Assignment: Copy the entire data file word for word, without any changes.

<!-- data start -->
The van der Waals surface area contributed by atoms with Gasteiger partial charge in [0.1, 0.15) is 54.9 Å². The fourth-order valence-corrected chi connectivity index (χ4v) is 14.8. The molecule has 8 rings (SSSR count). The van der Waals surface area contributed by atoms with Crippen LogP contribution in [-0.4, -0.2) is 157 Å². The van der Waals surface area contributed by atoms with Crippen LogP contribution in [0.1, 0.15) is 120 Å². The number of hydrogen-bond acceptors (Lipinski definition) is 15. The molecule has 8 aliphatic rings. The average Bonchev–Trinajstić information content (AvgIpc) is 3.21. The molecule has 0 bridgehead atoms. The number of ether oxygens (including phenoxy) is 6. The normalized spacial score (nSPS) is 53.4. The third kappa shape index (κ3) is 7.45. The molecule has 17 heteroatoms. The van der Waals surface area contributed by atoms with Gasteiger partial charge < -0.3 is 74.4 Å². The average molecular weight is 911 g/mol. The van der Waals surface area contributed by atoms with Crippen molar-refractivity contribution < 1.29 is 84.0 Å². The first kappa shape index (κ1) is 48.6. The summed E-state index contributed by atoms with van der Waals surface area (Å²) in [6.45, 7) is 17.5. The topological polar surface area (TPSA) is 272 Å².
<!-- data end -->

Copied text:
The van der Waals surface area contributed by atoms with Gasteiger partial charge in [0.1, 0.15) is 54.9 Å². The fourth-order valence-corrected chi connectivity index (χ4v) is 14.8. The molecule has 8 rings (SSSR count). The van der Waals surface area contributed by atoms with Crippen LogP contribution in [-0.4, -0.2) is 157 Å². The van der Waals surface area contributed by atoms with Crippen LogP contribution in [0.1, 0.15) is 120 Å². The number of hydrogen-bond acceptors (Lipinski definition) is 15. The molecule has 8 aliphatic rings. The average Bonchev–Trinajstić information content (AvgIpc) is 3.21. The molecule has 0 bridgehead atoms. The number of ether oxygens (including phenoxy) is 6. The normalized spacial score (nSPS) is 53.4. The third kappa shape index (κ3) is 7.45. The molecule has 17 heteroatoms. The van der Waals surface area contributed by atoms with Gasteiger partial charge < -0.3 is 74.4 Å². The average molecular weight is 911 g/mol. The van der Waals surface area contributed by atoms with Crippen molar-refractivity contribution < 1.29 is 84.0 Å². The first kappa shape index (κ1) is 48.6. The summed E-state index contributed by atoms with van der Waals surface area (Å²) in [6.45, 7) is 17.5. The topological polar surface area (TPSA) is 272 Å².